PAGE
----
Uzbekistan’s deputy prime minister and a one-time presidential contender has reportedly stepped down in a development that suggests the president is bolstering his power.
Gazeta.uz reported on June 6 that Rustam Azimov will leave the government, where he oversaw macroeconomic developments and reforms, to take over Uzbekinvest, a state company that ostensibly deals in insuring foreign investments in Uzbekistan.
The extent of the demotion is a transparent gesture intended to humiliate Azimov and was, by and large, to be expected.
The final straw came for Azimov during a government meeting at the end of May, when President Shavkat Mirziyoyev tore strips off him over his purported inability to fix the country’s financial system.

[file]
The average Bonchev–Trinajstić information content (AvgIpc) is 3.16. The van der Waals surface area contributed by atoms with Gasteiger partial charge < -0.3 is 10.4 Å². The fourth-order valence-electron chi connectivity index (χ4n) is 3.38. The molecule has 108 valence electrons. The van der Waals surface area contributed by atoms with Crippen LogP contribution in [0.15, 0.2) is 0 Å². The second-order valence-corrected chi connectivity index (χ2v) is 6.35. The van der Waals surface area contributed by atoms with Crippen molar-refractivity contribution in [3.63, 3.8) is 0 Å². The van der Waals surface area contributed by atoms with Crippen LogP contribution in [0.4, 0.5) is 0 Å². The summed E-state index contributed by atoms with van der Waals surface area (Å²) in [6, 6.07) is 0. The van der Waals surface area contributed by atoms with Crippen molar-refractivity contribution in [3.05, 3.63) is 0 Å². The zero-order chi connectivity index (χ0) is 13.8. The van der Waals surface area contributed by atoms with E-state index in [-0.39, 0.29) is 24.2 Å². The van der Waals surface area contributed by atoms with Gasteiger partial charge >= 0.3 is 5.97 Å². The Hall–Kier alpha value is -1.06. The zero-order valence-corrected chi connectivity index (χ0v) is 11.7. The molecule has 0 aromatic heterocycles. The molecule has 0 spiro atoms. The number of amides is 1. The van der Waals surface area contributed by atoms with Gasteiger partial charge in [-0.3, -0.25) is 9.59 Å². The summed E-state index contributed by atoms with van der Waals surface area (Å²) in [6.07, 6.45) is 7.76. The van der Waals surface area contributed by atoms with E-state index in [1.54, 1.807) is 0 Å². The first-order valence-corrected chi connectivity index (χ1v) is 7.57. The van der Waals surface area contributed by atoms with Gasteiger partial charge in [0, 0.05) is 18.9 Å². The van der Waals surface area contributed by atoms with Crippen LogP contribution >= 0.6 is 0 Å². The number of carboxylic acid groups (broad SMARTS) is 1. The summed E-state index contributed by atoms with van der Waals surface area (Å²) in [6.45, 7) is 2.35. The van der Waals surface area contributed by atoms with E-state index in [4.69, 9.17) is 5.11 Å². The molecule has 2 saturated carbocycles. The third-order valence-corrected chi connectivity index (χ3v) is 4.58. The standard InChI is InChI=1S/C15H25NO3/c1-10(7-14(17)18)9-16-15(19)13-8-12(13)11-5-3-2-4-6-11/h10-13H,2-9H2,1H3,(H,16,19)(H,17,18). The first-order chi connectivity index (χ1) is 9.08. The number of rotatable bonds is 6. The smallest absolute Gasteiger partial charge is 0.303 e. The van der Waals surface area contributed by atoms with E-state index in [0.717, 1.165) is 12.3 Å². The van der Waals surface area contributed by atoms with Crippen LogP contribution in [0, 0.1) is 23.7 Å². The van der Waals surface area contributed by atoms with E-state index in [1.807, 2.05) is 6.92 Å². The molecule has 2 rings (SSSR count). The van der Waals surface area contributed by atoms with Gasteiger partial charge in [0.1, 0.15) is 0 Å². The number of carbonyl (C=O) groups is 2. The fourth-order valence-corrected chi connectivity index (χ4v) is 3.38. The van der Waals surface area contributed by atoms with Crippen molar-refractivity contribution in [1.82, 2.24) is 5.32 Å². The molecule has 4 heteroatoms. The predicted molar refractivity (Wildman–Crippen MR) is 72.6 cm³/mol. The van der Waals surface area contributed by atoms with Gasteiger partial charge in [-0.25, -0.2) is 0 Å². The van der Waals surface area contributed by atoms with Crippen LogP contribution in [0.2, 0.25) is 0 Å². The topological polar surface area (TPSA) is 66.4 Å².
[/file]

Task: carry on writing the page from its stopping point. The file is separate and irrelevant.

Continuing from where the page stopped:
The indignities had been piled on Azimov earlier though. In January, Mirziyoyev put him in charge of implementing a chicken-rearing program that the president has predicted will help regenerate the rural economy. The previous month, he was stripped of his finance ministry portfolio and left as just a deputy prime minister.
It had appeared for a short while as though Mirziyoyev and Azimov, who had prior to the death of the late leader Islam Karimov, been identified as avid opponents, might be able to get along in the general interests of the country. With his more than a decade-long experience as prime minister, Mirziyoyev was to play the stern elder statesman, while Azimov would tap into his extensive experience working with international economic partners to drum up much-needed investment.
The zero-sum nature of Central Asian politics, however, never really made such a condominium arrangement plausible.
Azimov is reportedly to be replaced by Jamshid Kuchkarov, who has worked as deputy finance minister since 2005.